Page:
system

[sis-tuhm]
|

noun


Origin of system

1610–20; < Late Latin systēma < Greek sýstēma whole compounded of several parts, equivalent to sy- sy- + stē- (variant stem of histánai to cause to stand; akin to Latin stāre to stand) + -ma noun suffix denoting result of action
Related formssys·tem·less, adjectivein·ter·sys·tem, adjectivesu·per·sys·tem, noun

Synonyms for system

Dictionary.com Unabridged Based on the Random House Unabridged Dictionary, © Random House, Inc. 2019

British Dictionary definitions for supersystem

system

noun

a group or combination of interrelated, interdependent, or interacting elements forming a collective entity; a methodical or coordinated assemblage of parts, facts, concepts, etca system of currency; the Copernican system
any scheme of classification or arrangementa chronological system
a network of communications, transportation, or distribution
a method or complex of methodshe has a perfect system at roulette
orderliness; an ordered manner
the system (often capital) society seen as an environment exploiting, restricting, and repressing individuals
an organism considered as a functioning entity
any of various bodily parts or structures that are anatomically or physiologically relatedthe digestive system
one's physiological or psychological constitutionget it out of your system
any assembly of electronic, electrical, or mechanical components with interdependent functions, usually forming a self-contained unita brake system
a group of celestial bodies that are associated as a result of natural laws, esp gravitational attractionthe solar system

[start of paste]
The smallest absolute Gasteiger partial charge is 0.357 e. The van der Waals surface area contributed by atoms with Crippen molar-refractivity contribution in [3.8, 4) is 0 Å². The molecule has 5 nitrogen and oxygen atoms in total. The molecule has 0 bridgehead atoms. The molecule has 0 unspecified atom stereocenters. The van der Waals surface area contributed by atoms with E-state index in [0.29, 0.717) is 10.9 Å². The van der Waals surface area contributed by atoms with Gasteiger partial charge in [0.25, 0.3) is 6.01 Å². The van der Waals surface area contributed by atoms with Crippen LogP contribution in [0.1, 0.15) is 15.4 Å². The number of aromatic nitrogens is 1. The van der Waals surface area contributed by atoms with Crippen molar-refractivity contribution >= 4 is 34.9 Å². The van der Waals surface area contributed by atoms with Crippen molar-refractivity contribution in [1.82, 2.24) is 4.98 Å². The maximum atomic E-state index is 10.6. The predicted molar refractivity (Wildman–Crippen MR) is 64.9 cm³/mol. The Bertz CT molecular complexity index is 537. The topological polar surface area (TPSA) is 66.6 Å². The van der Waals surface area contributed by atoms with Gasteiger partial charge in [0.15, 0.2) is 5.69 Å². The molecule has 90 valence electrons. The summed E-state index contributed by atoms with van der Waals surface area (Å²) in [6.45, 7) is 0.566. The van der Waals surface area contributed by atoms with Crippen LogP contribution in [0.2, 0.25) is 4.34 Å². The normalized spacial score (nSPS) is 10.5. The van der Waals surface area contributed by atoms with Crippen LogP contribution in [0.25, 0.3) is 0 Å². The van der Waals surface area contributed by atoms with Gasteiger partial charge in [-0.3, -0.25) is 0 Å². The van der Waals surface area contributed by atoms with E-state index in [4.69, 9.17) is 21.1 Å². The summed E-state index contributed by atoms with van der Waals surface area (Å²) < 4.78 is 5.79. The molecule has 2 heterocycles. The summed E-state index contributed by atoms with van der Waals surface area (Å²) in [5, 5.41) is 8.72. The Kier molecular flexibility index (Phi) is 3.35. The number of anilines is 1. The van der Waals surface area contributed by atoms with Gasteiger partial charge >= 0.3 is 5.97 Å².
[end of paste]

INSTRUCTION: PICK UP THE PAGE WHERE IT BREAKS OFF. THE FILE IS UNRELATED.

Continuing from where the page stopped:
chem a sample of matter in which there are one or more substances in one or more phasesSee also phase rule
a point of view or doctrine used to interpret a branch of knowledge
mineralogy one of a group of divisions into which crystals may be placed on the basis of the lengths and inclinations of their axesAlso called: crystal system
geology a stratigraphical unit for the rock strata formed during a period of geological time. It can be subdivided into series
Derived Formssystemless, adjective

Word Origin for system

C17: from French système, from Late Latin systēma, from Greek sustēma, from syn- + histanai to cause to stand
Collins English Dictionary - Complete & Unabridged 2012 Digital Edition © William Collins Sons & Co. Ltd. 1979, 1986 © HarperCollins Publishers 1998, 2000, 2003, 2005, 2006, 2007, 2009, 2012

Word Origin and History for supersystem

system

n.

1610s, "the whole creation, the universe," from Late Latin systema "an arrangement, system," from Greek systema "organized whole, body," from syn- "together" (see syn-) + root of histanai "cause to stand" from PIE root *sta- "to stand" (see stet). Meaning "set of correlated principles, facts, ideas, etc." first recorded 1630s. Meaning "animal body as an organized whole, sum of the vital processes in an organism" is recorded from 1680s; hence figurative phrase to get (something) out of one's system (1900). Computer sense of "group of related programs" is recorded from 1963. All systems go (1962) is from U.S. space program.

Online Etymology Dictionary, © 2010 Douglas Harper

supersystem in Medicine

system

[sĭstəm]

n.

A group of interacting, interrelated, or interdependent elements forming a complex whole.
An organism or body considered as a whole, especially with regard to its vital processes or functions.
A group of physiologically or anatomically complementary organs or parts.
The American Heritage® Stedman's Medical Dictionary Copyright © 2002, 2001, 1995 by Houghton Mifflin Company. Published by Houghton Mifflin Company.

supersystem in Culture

system

A group of bodily organs that have similar structures or work together to perform some function, such as the digestive system, nervous system, and respiratory system.

The New Dictionary of Cultural Literacy, Third Edition Copyright © 2005 by Houghton Mifflin Harcourt Publishing Company. Published by Houghton Mifflin Harcourt Publishing Company. All rights reserved.

Idioms and Phrases with supersystem

system

see all systems go; out of one's system.

The American Heritage® Idioms Dictionary Copyright © 2002, 2001, 1995 by Houghton Mifflin Harcourt Publishing Company. Published by Houghton Mifflin Harcourt Publishing Company.